Deliberately skewed toward emphasising independent distillers and bottlers from around the world, Melbourne’s Whisky & Dreams is a refreshing alternative on the whisky show circuit, writes Dave Broom.
Whisky is hot in Melbourne, but this was taking things slightly too literally. As the first sessions of 2018’s Whisky & Dreams started, the mercury was rising into the high 30s (that’s well above 90˚F for our American readers). Given that the event was within Starward’s glass-fronted, working distillery and there were 500 people attending each of the four sessions, things got even hotter pretty quickly.
This was the second Whisky & Dreams run by importer Baranow’s Emporium in the past seven months, this iteration having been brought forward in order to dovetail with Christchurch’s DramFest, thereby allowing some international visitors to attend both.
For a ridiculously low A$65, guests also got a free glass, ‘because they’d just steal it anyway’, a voucher for one of the two food trucks stationed outside, and most importantly a chance to try whiskies (and gin and rum) from a spread of countries; while Scotland dominated, there were also drams from Brittany, Japan, Italy, Kentucky, Ireland.
Australia was also well represented through Nip of Courage, which represents many of the country’s growing number of artisan distillers. The remarkable Tin Shed distillery was also there and, naturally, Starward itself.
As well as Gordon & MacPhail, Berry Bros and Adelphi, there was a high level of representation from less commonly spotted independent bottlers, such as Asta Morris, Rest & Be Thankful and North Star Spirits, and specialist Australian agencies Casa do Vinos and Indie Whisky (the import arm of Whisky & Alement, the Melbourne bar which kick-started the current boom). It all added up to 140 bottles for folks to try.
Distillery setting: Whisky & Dreams took place in Starward’s bright and airy distillery in Port Melbourne
Instead of tables, the whiskies (and gins and rums) on show were on barrels dotted around Starward’s huge bar space. Pours were, sensibly, small at 5ml, allowing for greater ability to sample, though more spittoons and dump buckets/rinse stations might have come in handy.
It was only after an initial wander around the rapidly filling space that you realised there were none of the majors represented – only Bladnoch, Kilchoman and Ardnamurchan were flying the Scotch distilleries’ flag.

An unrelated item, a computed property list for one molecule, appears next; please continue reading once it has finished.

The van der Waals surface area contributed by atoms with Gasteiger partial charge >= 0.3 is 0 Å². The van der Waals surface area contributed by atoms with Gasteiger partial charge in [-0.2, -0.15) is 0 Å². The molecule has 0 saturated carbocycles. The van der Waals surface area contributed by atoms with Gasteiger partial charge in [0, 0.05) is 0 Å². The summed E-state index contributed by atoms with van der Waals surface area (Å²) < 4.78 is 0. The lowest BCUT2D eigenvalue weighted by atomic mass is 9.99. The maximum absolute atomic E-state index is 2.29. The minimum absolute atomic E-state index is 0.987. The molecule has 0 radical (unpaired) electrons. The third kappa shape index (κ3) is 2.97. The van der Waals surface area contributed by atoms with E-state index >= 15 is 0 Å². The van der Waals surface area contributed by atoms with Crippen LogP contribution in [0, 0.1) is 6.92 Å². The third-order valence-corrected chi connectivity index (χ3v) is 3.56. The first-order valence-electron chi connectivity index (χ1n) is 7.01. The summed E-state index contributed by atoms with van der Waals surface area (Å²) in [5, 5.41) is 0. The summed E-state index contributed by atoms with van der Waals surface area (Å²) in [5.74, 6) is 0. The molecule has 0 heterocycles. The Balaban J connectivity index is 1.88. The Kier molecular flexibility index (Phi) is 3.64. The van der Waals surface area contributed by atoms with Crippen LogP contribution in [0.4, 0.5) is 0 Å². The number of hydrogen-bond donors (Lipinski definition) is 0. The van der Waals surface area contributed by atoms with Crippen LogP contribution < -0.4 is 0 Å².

The focus on independents is deliberate, and appreciated. ‘It gives me the chance to try new things,’ said one attendee. ‘This is the stuff you rarely see in the stores,’ said another.
There were three classes on both days, each lasting 90 minutes: one a reconstruction, by Adelphi’s Alex Bruce and Starward’s founder David Vitale, of ‘The Brisbane’, the latest addition to the former’s Fusion range – this time a blend of Scotch and Australian whiskies, specifically Glen Garioch ‘teaspooned’ with Glen Grant, and three casks of Starward.
The other sessions used four whiskies (two Scotches, Puni’s ‘Sole’ and Tin Shed’s ‘Iniquity’) as springboards to chat about all things whisky with host Charles MacLean (assisted by yours truly). An hour and a half is long for the standard class, especially with ‘only’ four drams on show, but this is not a show which plays to convention.
The discussions – which were pretty much led by the attendees – allowed wide-ranging conversations to take place, which could touch on smoking and phenols, the role that wizards played in whisky’s creation, the state of the Aussie industry, the importance of location and food culture to whisky’s evolution, and how an Italian drug dealer helped to establish Scotch in that country.
Not your standard fare, perhaps, but by the end of the first session it was apparent that this was a show which deliberately works outside the normal conventions and welcomes conversation.
Undiscovered gems: The show offered visitors the opportunity to try whiskies which aren’t widely available
Australia’s rekindled interest in all things whisky is being driven by 25- to 35-year-olds, which explains the significantly younger demographic at the event and the significantly higher percentage of women. The boom shows no sign of slowing, which also means that the knowledge levels vary widely, from super-nerds at one end to complete newcomers at the other.
That in turn meant that Baranows had to set a tone for the show, which cannot be intimidating. Inclusivity is the key to whisky’s future success. The folks behind the barrels – brand owners like North Star’s Iain Croucher, representatives like Kilchoman’s Nicole Lindsay, or Berry Bros’s Luigi Barzini, had been nimble enough to shift from geekdom to conceivably answering a nervous newbie’s first-ever question about whisky. The very different range of exhibitors also allowed people’s idea of what whisky is (and could be) begin to expand.
As the final Sunday session winds down, I grab a quick – and extremely refreshing – Starward Wine Cask and tonic at the bar with Baranow’s John Raphael. ‘We don’t want this to be a mirror of Whisky Live,’ he says. ‘We know that there is no whisky industry without the big firms, but most of the people who are coming through that door are discoverers.
‘If they go to a show and see a big castle of a stand from a name they recognise, they will, naturally, make a beeline for it. We are trying to allow them to see the other side of the spirits industry, while not taking things too seriously. After all, this is about fun.’